• The application is done at the local houmukyoku Legal Affairs Bureau. The cost of the application is free. Gyouseishoshi and shihoushoshi professional legal advisors can also handle the paperwork and application, for fees generally ranging from 200,000-400,000 yen.
  • A key procedural step to naturalization is assembling the birth certificates and marriage certificates of the applicant and the applicants parents so that the applicant can create a koseki family registry.
  • A family registry has two addresses, the ordinary residential address and the “honseki” which people generally keep as their family home, but which can be transferred freely. If a naturalized person changes their honseki to a new municipality, they get a new, clean koseki that only states present, not prior, facts, so the evidence of naturalization disappears from their koseki. (So do other key facts, which is a way that some people hide marriage annulment and divorce history.) This is only surface concealment—the original honseki is held by the municipality as a separate record, by law, for 80 years.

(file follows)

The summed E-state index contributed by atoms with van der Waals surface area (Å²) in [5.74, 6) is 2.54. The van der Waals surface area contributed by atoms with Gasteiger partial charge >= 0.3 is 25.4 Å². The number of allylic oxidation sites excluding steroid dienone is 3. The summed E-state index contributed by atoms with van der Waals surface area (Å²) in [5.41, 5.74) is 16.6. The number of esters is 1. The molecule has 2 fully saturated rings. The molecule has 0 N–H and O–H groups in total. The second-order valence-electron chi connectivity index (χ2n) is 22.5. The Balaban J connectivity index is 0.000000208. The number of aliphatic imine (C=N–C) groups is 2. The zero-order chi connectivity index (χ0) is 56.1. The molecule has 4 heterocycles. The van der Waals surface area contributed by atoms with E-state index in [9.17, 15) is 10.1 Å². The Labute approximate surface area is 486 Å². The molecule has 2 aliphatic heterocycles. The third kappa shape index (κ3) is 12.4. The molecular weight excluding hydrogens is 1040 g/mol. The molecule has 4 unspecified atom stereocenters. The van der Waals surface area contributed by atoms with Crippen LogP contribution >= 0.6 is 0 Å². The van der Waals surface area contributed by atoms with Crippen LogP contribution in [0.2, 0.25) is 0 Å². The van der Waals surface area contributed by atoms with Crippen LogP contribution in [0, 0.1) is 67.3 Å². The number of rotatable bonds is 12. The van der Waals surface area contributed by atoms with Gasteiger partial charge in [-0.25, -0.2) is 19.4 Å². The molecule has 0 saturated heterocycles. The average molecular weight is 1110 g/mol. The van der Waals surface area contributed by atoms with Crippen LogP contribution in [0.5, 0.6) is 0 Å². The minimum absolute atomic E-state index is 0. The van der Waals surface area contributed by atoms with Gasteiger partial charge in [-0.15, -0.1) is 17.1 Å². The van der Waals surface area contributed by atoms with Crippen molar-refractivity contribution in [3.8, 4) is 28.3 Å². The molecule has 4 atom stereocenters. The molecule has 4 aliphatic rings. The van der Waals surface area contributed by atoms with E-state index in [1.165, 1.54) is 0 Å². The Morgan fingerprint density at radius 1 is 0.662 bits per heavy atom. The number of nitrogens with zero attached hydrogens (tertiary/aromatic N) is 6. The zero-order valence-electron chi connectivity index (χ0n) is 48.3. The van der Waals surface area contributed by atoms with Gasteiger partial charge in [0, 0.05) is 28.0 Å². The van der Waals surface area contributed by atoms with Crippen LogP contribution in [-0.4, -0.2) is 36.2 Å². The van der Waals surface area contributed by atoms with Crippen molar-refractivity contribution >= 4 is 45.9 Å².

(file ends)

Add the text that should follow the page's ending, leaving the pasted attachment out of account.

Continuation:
• There are a few examples of Europeans naturalizing as Japanese nationals during the Meiji Era and beyond, when some Europeans kept their names unchanged, in roman letters. After World War II and until 1985, applicants were required by ministry procedures to adopt a Japanese name. This was dropped as an explicit requirement that year, but remained as an inexplicit requirement through the 1990s. Presently, the only requirement is that a person write their name in kanji, hiragana or katakana, with no encouragement to otherwise adopt a “Japanese” name.